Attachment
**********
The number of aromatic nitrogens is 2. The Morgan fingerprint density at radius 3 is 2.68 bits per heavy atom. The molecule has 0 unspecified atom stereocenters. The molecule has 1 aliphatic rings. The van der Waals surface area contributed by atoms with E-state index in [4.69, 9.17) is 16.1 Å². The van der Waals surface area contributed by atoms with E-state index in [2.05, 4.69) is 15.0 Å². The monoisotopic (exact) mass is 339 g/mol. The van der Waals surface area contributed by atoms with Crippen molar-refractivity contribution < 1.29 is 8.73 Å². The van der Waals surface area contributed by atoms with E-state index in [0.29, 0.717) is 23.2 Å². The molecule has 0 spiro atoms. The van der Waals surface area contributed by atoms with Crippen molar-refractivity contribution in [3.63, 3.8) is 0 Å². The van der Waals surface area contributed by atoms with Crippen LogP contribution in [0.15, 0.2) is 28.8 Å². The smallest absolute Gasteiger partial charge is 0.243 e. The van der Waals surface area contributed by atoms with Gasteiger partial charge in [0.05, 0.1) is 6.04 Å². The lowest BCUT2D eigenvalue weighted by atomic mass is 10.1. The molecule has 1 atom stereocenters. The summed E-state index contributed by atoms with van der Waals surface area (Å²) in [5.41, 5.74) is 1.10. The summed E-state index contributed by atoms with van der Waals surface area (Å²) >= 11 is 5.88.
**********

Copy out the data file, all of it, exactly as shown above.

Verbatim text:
The number of aromatic nitrogens is 2. The Morgan fingerprint density at radius 3 is 2.68 bits per heavy atom. The molecule has 0 unspecified atom stereocenters. The molecule has 1 aliphatic rings. The van der Waals surface area contributed by atoms with E-state index in [4.69, 9.17) is 16.1 Å². The van der Waals surface area contributed by atoms with E-state index in [2.05, 4.69) is 15.0 Å². The monoisotopic (exact) mass is 339 g/mol. The van der Waals surface area contributed by atoms with Crippen molar-refractivity contribution < 1.29 is 8.73 Å². The van der Waals surface area contributed by atoms with E-state index in [0.29, 0.717) is 23.2 Å². The molecule has 0 spiro atoms. The van der Waals surface area contributed by atoms with Crippen molar-refractivity contribution in [3.63, 3.8) is 0 Å². The van der Waals surface area contributed by atoms with Crippen LogP contribution in [0.15, 0.2) is 28.8 Å². The smallest absolute Gasteiger partial charge is 0.243 e. The van der Waals surface area contributed by atoms with Gasteiger partial charge in [0.05, 0.1) is 6.04 Å². The lowest BCUT2D eigenvalue weighted by atomic mass is 10.1. The molecule has 1 atom stereocenters. The summed E-state index contributed by atoms with van der Waals surface area (Å²) in [5.41, 5.74) is 1.10. The summed E-state index contributed by atoms with van der Waals surface area (Å²) >= 11 is 5.88.